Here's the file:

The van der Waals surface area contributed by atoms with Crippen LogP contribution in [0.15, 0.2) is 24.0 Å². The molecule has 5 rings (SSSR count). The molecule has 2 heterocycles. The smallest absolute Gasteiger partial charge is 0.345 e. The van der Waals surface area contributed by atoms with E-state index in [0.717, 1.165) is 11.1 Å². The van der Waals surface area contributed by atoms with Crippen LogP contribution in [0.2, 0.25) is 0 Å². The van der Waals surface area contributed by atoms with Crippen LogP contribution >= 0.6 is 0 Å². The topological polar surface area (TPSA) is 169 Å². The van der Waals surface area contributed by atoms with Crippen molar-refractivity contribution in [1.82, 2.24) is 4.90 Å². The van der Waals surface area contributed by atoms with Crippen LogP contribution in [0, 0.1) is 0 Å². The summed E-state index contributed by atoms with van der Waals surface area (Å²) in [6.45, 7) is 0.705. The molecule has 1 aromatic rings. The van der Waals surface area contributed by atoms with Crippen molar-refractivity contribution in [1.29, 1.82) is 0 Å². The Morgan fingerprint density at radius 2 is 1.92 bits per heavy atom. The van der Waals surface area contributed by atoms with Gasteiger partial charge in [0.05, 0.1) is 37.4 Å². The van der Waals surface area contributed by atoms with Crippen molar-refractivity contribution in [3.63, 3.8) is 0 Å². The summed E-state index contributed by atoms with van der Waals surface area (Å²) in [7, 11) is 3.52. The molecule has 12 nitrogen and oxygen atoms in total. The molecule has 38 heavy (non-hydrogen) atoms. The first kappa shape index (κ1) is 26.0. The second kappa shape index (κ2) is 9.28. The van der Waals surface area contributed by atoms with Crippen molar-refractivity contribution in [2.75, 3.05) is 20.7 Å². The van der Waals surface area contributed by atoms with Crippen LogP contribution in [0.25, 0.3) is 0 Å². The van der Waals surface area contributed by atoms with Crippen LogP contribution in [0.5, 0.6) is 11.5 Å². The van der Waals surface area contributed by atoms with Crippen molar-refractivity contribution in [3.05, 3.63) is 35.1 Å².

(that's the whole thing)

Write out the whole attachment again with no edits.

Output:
The van der Waals surface area contributed by atoms with Crippen LogP contribution in [0.15, 0.2) is 24.0 Å². The molecule has 5 rings (SSSR count). The molecule has 2 heterocycles. The smallest absolute Gasteiger partial charge is 0.345 e. The van der Waals surface area contributed by atoms with E-state index in [0.717, 1.165) is 11.1 Å². The van der Waals surface area contributed by atoms with Crippen LogP contribution in [0.2, 0.25) is 0 Å². The van der Waals surface area contributed by atoms with Crippen LogP contribution >= 0.6 is 0 Å². The topological polar surface area (TPSA) is 169 Å². The van der Waals surface area contributed by atoms with Crippen molar-refractivity contribution in [1.82, 2.24) is 4.90 Å². The van der Waals surface area contributed by atoms with Crippen LogP contribution in [0, 0.1) is 0 Å². The summed E-state index contributed by atoms with van der Waals surface area (Å²) in [6.45, 7) is 0.705. The molecule has 1 aromatic rings. The van der Waals surface area contributed by atoms with Crippen molar-refractivity contribution in [1.29, 1.82) is 0 Å². The Morgan fingerprint density at radius 2 is 1.92 bits per heavy atom. The van der Waals surface area contributed by atoms with Gasteiger partial charge in [0.05, 0.1) is 37.4 Å². The van der Waals surface area contributed by atoms with Crippen molar-refractivity contribution in [3.63, 3.8) is 0 Å². The summed E-state index contributed by atoms with van der Waals surface area (Å²) in [7, 11) is 3.52. The molecule has 12 nitrogen and oxygen atoms in total. The molecule has 38 heavy (non-hydrogen) atoms. The first kappa shape index (κ1) is 26.0. The second kappa shape index (κ2) is 9.28. The van der Waals surface area contributed by atoms with Crippen molar-refractivity contribution in [2.75, 3.05) is 20.7 Å². The van der Waals surface area contributed by atoms with Crippen LogP contribution in [0.25, 0.3) is 0 Å². The van der Waals surface area contributed by atoms with Crippen LogP contribution in [0.5, 0.6) is 11.5 Å². The van der Waals surface area contributed by atoms with Crippen molar-refractivity contribution in [3.05, 3.63) is 35.1 Å².